Invited Symposium: Hypertension II: Hypertension and Vascular Control
Discussion and Conclusion
This study demonstrates that in the absence of hypertension a high-salt diet attenuates myogenic responsiveness in large spinotrapezius muscle arterioles. Hypertension does not alter the myogenic responsiveness of large arterioles, but hypertension in the presence of a high-salt diet modestly augments the myogenic responsiveness of large arterioles in this muscle. Endogenous NO normally attenuates the intensity of arteriolar myogenic responses in normotensive and hypertensive rats. High dietary salt suppresses this endogenous NO in both normotensive and hypertensive rats. Shear-dependent mechanisms do not attenuate the myogenic response regardless of strain or diet.
The sensitivity of larger arterioles to high-salt diets could alter the ability to regulate blood flow in this vascular bed. Additionally, the impairment of endogenous NO by high-salt diets could also alter local blood flow regulation abilities. The differential effect of dietary salt on arteriolar myogenic responsiveness between normotensive and hypertensive rats suggests differences in transduction pathway sensitivities and/or increased dependency upon endogenous NO in the SHR. The independence of the myogenic response from changes in shear stress is evident in this vascular bed.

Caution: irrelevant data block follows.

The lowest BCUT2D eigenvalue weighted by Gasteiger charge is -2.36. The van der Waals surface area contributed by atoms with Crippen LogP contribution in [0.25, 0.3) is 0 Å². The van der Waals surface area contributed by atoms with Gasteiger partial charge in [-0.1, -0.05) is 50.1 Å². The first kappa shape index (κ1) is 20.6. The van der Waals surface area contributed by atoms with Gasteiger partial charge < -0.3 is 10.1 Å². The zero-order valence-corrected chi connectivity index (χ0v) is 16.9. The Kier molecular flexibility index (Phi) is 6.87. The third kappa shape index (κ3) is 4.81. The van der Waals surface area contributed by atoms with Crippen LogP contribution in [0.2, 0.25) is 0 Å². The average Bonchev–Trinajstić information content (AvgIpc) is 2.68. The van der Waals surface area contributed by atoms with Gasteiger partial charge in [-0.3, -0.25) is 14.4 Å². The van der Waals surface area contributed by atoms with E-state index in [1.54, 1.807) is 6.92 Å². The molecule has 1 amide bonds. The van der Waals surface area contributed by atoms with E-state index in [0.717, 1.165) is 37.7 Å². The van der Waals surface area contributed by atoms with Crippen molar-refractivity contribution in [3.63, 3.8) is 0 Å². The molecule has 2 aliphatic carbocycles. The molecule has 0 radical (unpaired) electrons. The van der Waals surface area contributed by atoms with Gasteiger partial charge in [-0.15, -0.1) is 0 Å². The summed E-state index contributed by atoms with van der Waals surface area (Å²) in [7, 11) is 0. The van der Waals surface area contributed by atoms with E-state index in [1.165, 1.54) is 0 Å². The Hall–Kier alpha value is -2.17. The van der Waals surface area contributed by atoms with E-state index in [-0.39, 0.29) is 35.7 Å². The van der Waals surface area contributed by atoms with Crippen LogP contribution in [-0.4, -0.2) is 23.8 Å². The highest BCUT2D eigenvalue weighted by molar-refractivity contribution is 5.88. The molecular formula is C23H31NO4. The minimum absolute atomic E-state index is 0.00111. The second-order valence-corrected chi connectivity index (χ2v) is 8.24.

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|Nurkiewicz, T.R.; Boegehold, M.A.; (1998). Effect Of Dietary Salt On Myogenic Responsiveness Of Proximal Arterioles And Local Nitric Oxide In Normotensive And Hypertensive Rats. Presented at INABIS '98 - 5th Internet World Congress on Biomedical Sciences at McMaster University, Canada, Dec 7-16th. Invited Symposium. Available at URL http://www.mcmaster.ca/inabis98/boegehold/nurkiewicz0617/index.html|
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